“In the foregoing letters from Mr. Cornwall and Mr. Chase, so far as they express, or imply, apprehensions of daner from the o and prevalence of Socinian errors in New England, the Bishop deeply sympathized; but, if they were intended to deny the character and privileges of the church to other bodies of New England Christians, it is not probable that they met with any very cordial response from him. The Bishop was every inch an Episcopalian ; but he never thought that the church of Christ can not, in any sense, exist without Episcopacy, any more than he thought that the human body ceases to be a body, when it has lost its right hand, but has still head and heart united in right relations, and both of them sound, healthy and active. He saw and felt the dangers, to which other denominations are exposed; but he considered them Christian churches, and rejoiced in all the good, of which they were instruments. His feelings on this sub

"We have been informed by a Congregational pastor, who once preached in the vicinity of Bristol, that Bishop Griswold and he often held prayer-meetings together, in which they united their devotional exercises and their exhortations.

ject were, in his own peculiar way, expressed in connection with the following incident. As he was one day riding through Massachusetts in the progress of one of his episcopal visitations, and in company, I believe, with Mr. Strong of Greenfield, he passed many houses of worship belonging to the orthodox Con[..." Baptists and Methodists; ut not one belonging to Episcopalians. The fact elicited remark, in the course of which the Bishop observed : “As we have passed along, I have been thinking what the people of our State would do, if they could not find religion except by o: it in our church 2'''-p. 221.

In his “thoughts on church matters,” Bishop Griswold remarks:

“Some are unwilling to distribute the Bible without the Prayer-book; alleging as a reason, that the church of God should go with the word of God. This, however, implies that there is a church not to be found in the Bible.”—p. 577.

The following logical annihilation of Episcopal exclusiveness has of. ten proceeded from non-Episcopal authors. We are happy to be able to quote it from an American Episcopal bishop.

“Every person on earth, at the present or any previous time, is either baptized, or not baptized. If baptized, their baptism may have been more or less regular, and solemn; and attended with prayers more or less appropriate. This, however, does not make them more or less really baptized. Furthermore ; every baptized person is a member of the church, and in covenant with God. Baptism initiates into the church and into the covenant. Nothing else does, or can If a person be not baptized, neither confirmation, nor the Lord's Supper, nor, yet holy orders, can initiate and make him a member of the church. On this point, then, to hold that none but Episcopal baptism is valid, or true ; that none but this adunits into Christ's church, is to take a position fatal to our church itself. There are multitudes, who have been confirmed, and are communicants, and not a few who are, or have been, in holy orders, even among bishops; but who are not members of Christ's church, because they have never been Episcopally baptized. Besides, bishops thus situated have ordained inserior clergy, and probably, consecrated other bishops; when they were not members of the church themselves, and could not, on this theory, make others members. Thus, our whole stream of office and membership has been corrupt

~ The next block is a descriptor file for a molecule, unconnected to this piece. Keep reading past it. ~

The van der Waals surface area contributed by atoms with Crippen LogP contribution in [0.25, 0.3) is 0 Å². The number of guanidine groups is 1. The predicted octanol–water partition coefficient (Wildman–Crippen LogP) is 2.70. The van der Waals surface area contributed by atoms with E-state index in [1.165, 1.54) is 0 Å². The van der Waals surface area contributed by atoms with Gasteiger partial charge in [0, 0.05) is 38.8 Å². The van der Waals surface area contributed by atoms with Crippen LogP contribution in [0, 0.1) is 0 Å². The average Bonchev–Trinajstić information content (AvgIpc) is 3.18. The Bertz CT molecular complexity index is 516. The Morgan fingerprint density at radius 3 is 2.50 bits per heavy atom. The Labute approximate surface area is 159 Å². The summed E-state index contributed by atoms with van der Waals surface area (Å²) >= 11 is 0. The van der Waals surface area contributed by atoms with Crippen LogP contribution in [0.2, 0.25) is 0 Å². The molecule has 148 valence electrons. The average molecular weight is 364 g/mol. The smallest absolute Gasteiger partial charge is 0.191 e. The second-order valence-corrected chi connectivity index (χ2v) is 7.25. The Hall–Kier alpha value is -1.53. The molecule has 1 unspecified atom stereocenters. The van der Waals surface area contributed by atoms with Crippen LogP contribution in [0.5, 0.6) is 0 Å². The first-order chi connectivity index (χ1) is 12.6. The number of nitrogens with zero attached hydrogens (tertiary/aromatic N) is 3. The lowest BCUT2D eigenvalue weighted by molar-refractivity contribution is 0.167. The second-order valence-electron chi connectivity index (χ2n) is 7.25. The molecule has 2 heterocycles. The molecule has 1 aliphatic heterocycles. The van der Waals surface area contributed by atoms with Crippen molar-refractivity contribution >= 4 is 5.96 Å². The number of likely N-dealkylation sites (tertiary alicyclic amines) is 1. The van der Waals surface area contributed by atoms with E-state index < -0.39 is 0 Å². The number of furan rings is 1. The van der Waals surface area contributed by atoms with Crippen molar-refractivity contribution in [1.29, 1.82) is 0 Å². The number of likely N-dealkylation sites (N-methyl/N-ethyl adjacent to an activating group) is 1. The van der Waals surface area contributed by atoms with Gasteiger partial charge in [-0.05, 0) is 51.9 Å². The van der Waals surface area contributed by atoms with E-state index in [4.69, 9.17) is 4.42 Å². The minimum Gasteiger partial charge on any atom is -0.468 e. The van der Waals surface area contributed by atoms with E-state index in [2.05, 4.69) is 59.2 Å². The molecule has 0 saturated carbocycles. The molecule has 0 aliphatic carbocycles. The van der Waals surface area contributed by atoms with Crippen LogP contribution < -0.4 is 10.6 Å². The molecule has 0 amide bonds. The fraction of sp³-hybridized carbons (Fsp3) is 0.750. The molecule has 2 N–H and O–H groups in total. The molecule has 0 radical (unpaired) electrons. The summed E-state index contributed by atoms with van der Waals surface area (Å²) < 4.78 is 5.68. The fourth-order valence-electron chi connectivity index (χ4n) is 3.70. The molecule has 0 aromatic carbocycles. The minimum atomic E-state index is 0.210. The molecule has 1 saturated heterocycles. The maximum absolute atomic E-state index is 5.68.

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A few words respecting Bishop Griswold's intellectual character.

There is, if we mistake not, a common impression that Bishop Griswold was a good man, but rather moderate in mental endowments and attainments. No one can read his writings, or his Memoir, and retain that impression. He had from childhood an ardent thirst for, and an uncommon power of acquiring knowledge. He excelled in the talents of exactly ascertaining, and of accurately and luminously expressing the truth—talents which, industriously employed, as his eminently were, always make a superior man. Had his religious principle permitted him, amid the many calls to pastoral and episcopal labors, to devote any considerable part of his time to literary and theological pursuits, he would have been eminent as a scholar. As it was, be went further in the walks of scholarship than do most professional men. An anecdote which his biographer relates, illustrates this remark.

“The story of the Bishop's buying and reading La Place's Mecanique Celeste, I have every reason to believe, is strictly true. “ Notwithstanding the remark of one of the reviews, that there were but few men in England, who read La Place's book, Messrs. Wells and Lilly, at that time well known booksellers in Boston, had imported a copy of the work. For a time it laid on their counter with no other notice, save that now and then a customer would take it up, look at it, and lay it down. One day, however, a venerable, white-headed man came in, and happening to take up the work, appeared to becorne absorbed in its contents. At length, he asked the price of it, and, as the incident was related to me, bought it and quietly walked away. Mr. Wells, feeling a great curiosity to learn the name of the stranger, requested his clerk to follow him, and if possible ascertain who he was. His clerk did so, and soon saw him enter the house of Shubael Bell, Esq., then one of our distinguished laymen of Boston, re